Back to Life is a Social Action Project started by young Active Citizens from Lahore. And they could not have chosen a more apt title for the project. This group of young individuals chose to work in an area that is often overlooked by others: young children suffering from various stages of cancer. It takes a certain amount of empathy to think about and feel for ill children – tucked away in some ward of a hospital, out of sight, but not out of reach.
The young people who decided to work with these children are mostly students or young professionals. But they decided to take time out from their busy schedules and break their normal routines because they felt that children are important…and unoriginal as it may sound, the truth is that children are the future – suffering from a terminal disease or not.
The Children’s Hospital in Lahore has an entire wing dedicated to an oncology ward which is divided into sections corresponding roughly to the ages of the children that it houses. The group of young people wanted to cheer up these children and replace their boredom with fun and educational activities – what one group member, Usman refers to as ‘Edutainment’ – a combination of education and entertainment; and so they decided to tailor their activities according to the ages of the children.
For the younger children the group plays cartoons and animated films that are projected on the walls of their ward. According to another group member the children wait all week for the weekend when they get to watch cartoons, and laugh, applaud, and cheer together. For these children the group members were able to secure colouring books and colouring pencils free of cost from different NGOs as well.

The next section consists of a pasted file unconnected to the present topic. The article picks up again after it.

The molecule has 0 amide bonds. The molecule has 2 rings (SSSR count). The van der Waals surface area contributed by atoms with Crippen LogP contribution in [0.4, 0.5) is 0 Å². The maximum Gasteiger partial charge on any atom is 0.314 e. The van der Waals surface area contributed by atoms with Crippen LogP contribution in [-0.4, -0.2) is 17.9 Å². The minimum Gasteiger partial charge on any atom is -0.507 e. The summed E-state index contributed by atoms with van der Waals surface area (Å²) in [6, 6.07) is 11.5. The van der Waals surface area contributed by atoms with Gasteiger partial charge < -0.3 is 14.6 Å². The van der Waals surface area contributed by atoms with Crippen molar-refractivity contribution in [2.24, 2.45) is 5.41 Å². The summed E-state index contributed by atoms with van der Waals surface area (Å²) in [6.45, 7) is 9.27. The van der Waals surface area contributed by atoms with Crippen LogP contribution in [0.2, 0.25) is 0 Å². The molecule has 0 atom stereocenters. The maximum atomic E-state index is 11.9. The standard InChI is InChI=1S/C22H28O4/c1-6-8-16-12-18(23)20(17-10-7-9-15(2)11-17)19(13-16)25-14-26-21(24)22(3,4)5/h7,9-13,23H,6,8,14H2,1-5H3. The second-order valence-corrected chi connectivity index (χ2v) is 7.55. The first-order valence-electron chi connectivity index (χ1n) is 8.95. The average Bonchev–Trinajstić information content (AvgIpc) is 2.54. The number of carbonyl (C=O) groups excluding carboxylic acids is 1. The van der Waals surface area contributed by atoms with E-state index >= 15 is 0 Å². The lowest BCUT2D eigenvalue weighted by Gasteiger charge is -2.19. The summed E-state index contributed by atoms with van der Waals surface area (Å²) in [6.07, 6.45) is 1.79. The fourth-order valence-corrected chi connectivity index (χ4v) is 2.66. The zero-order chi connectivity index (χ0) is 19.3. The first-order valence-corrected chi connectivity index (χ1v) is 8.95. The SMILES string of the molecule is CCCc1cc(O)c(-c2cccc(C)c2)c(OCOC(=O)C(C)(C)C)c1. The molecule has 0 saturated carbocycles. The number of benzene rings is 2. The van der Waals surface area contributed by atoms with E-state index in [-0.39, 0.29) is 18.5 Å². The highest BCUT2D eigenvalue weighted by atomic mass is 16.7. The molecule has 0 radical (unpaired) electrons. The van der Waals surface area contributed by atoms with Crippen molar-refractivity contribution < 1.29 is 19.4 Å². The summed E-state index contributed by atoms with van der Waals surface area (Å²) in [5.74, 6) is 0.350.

The older, more mature children proved to be more of a challenge for the group, but they were able to capture their attention through regular visits. The group members not only tutor the kids in material that other children their age learn in school, but do it in such a fun and engaging manner that a bond has formed between them.
The connections that these young Active Citizens and hospitalized children have formed also has a down side: the group members have to accept the fact that the children they are working with are being treated for different forms of cancer – which is a potentially fatal disease. According to one member of the group sometimes they come to the hospital only to find out that a child has passed away; this can be a jarring lesson in the facts of life for the sick and healthy alike. But what keeps them going is the knowledge that for however short a time they have succeeded in bringing joy and laughter in the life of a child.